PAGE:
Risks and Impact of Angiotensin-Converting Enzyme Inhibitors or Angiotensin-Receptor Blockers on SARS-CoV-2 Infection in Adults: A Living Systematic Review

Ann Intern Med. 2020 Aug 4;173(3):195-203. doi: 10.7326/M20-1515. Epub 2020 May 15.

Abstract

Background: The role of angiotensin-converting enzyme inhibitors (ACEIs) and angiotensin-receptor blockers (ARBs) in coronavirus disease 2019 (COVID-19) susceptibility, severity, and treatment is unclear.

Purpose: To evaluate, on an ongoing basis, whether use of ACEIs or ARBs either increases risk for severe acute respiratory syndrome coronavirus 2 (SARS-CoV-2) infection or is associated with worse COVID-19 disease outcomes, and to assess the efficacy of these medications for COVID-19 treatment.

Data sources: MEDLINE (Ovid) and Cochrane Database of Systematic Reviews from 2003 to 4 May 2020, with planned ongoing surveillance for 1 year; the World Health Organization database of COVID-19 publications and medRxiv.org through 17 April 2020; and ClinicalTrials.gov to 24 April 2020, with planned ongoing surveillance.

Study selection: Observational studies and trials in adults that examined associations and effects of ACEIs or ARBs on risk for SARS-CoV-2 infection and COVID-19 disease severity and mortality.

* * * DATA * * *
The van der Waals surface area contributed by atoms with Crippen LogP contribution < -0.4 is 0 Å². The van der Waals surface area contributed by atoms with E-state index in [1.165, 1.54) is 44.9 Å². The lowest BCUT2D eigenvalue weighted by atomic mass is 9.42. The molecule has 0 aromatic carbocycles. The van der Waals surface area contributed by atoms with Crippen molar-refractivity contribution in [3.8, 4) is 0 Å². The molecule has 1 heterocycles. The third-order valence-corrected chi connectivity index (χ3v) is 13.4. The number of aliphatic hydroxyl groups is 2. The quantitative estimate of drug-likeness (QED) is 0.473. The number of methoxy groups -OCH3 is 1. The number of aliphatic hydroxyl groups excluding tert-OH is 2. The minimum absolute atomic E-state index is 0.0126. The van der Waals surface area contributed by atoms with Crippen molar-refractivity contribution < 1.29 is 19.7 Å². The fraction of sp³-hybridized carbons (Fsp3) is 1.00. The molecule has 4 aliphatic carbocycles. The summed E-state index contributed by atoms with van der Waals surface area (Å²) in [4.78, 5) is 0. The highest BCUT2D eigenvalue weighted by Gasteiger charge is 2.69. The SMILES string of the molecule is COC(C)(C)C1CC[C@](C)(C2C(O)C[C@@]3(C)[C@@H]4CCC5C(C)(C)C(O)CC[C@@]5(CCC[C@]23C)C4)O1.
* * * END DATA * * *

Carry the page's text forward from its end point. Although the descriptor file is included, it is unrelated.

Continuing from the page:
Data extraction: Single-reviewer abstraction confirmed by another reviewer, independent evaluation by 2 reviewers of study quality, and collective assessment of certainty of evidence.

Data synthesis: Two retrospective cohort studies found that ACEI and ARB use was not associated with a higher likelihood of receiving a positive SARS-CoV-2 test result, and 1 case-control study found no association with COVID-19 illness in a large community (moderate-certainty evidence). Fourteen observational studies, involving a total of 23 565 adults with COVID-19, showed consistent evidence that neither medication was associated with more severe COVID-19 illness (high-certainty evidence). Four registered randomized trials plan to evaluate ACEIs and ARBs for treatment of COVID-19.

Limitation: Half the studies were small and did not adjust for important confounding variables.

Conclusion: High-certainty evidence suggests that ACEI or ARB use is not associated with more severe COVID-19 disease, and moderate-certainty evidence suggests no association between use of these medications and positive SARS-CoV-2 test results among symptomatic patients. Whether these medications increase the risk for mild or asymptomatic disease or are beneficial in COVID-19 treatment remains uncertain.

Primary funding source: None. (PROSPERO: registration number pending).

Publication types

  • Systematic Review

MeSH terms

  • Adult
  • Angiotensin Receptor Antagonists / adverse effects*
  • Angiotensin-Converting Enzyme Inhibitors / adverse effects*
  • Betacoronavirus
  • COVID-19
  • Coronavirus Infections / drug therapy
  • Coronavirus Infections / etiology*
  • Humans
  • Observational Studies as Topic
  • Pandemics
  • Pneumonia, Viral / etiology*
  • Risk Factors
  • SARS-CoV-2

Substances

  • Angiotensin Receptor Antagonists
  • Angiotensin-Converting Enzyme Inhibitors

Supplementary concepts

  • COVID-19 drug treatment